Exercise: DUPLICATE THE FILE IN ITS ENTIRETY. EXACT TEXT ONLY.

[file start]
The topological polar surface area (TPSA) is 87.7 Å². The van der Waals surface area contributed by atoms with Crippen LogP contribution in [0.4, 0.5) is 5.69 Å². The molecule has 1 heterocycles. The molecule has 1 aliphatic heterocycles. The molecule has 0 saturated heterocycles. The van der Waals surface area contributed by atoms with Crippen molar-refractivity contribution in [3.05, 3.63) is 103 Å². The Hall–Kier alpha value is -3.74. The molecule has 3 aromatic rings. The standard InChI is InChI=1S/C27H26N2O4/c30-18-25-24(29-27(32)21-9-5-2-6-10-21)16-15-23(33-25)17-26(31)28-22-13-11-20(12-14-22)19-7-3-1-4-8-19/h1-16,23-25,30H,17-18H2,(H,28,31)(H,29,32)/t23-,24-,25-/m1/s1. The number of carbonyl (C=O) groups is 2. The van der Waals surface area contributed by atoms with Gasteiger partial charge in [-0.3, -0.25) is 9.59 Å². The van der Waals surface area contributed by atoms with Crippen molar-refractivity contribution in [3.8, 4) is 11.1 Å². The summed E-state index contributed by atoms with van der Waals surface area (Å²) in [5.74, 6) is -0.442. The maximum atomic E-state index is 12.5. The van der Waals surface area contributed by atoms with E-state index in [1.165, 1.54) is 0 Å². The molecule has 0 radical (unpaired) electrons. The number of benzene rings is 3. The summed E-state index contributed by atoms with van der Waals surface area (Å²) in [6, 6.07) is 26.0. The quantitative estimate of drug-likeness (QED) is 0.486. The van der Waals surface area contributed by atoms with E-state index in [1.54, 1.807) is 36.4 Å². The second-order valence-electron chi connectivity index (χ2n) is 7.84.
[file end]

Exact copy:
The topological polar surface area (TPSA) is 87.7 Å². The van der Waals surface area contributed by atoms with Crippen LogP contribution in [0.4, 0.5) is 5.69 Å². The molecule has 1 heterocycles. The molecule has 1 aliphatic heterocycles. The molecule has 0 saturated heterocycles. The van der Waals surface area contributed by atoms with Crippen molar-refractivity contribution in [3.05, 3.63) is 103 Å². The Hall–Kier alpha value is -3.74. The molecule has 3 aromatic rings. The standard InChI is InChI=1S/C27H26N2O4/c30-18-25-24(29-27(32)21-9-5-2-6-10-21)16-15-23(33-25)17-26(31)28-22-13-11-20(12-14-22)19-7-3-1-4-8-19/h1-16,23-25,30H,17-18H2,(H,28,31)(H,29,32)/t23-,24-,25-/m1/s1. The number of carbonyl (C=O) groups is 2. The van der Waals surface area contributed by atoms with Gasteiger partial charge in [-0.3, -0.25) is 9.59 Å². The van der Waals surface area contributed by atoms with Crippen molar-refractivity contribution in [3.8, 4) is 11.1 Å². The summed E-state index contributed by atoms with van der Waals surface area (Å²) in [5.74, 6) is -0.442. The maximum atomic E-state index is 12.5. The van der Waals surface area contributed by atoms with E-state index in [1.165, 1.54) is 0 Å². The molecule has 0 radical (unpaired) electrons. The number of benzene rings is 3. The summed E-state index contributed by atoms with van der Waals surface area (Å²) in [6, 6.07) is 26.0. The quantitative estimate of drug-likeness (QED) is 0.486. The van der Waals surface area contributed by atoms with E-state index in [1.54, 1.807) is 36.4 Å². The second-order valence-electron chi connectivity index (χ2n) is 7.84.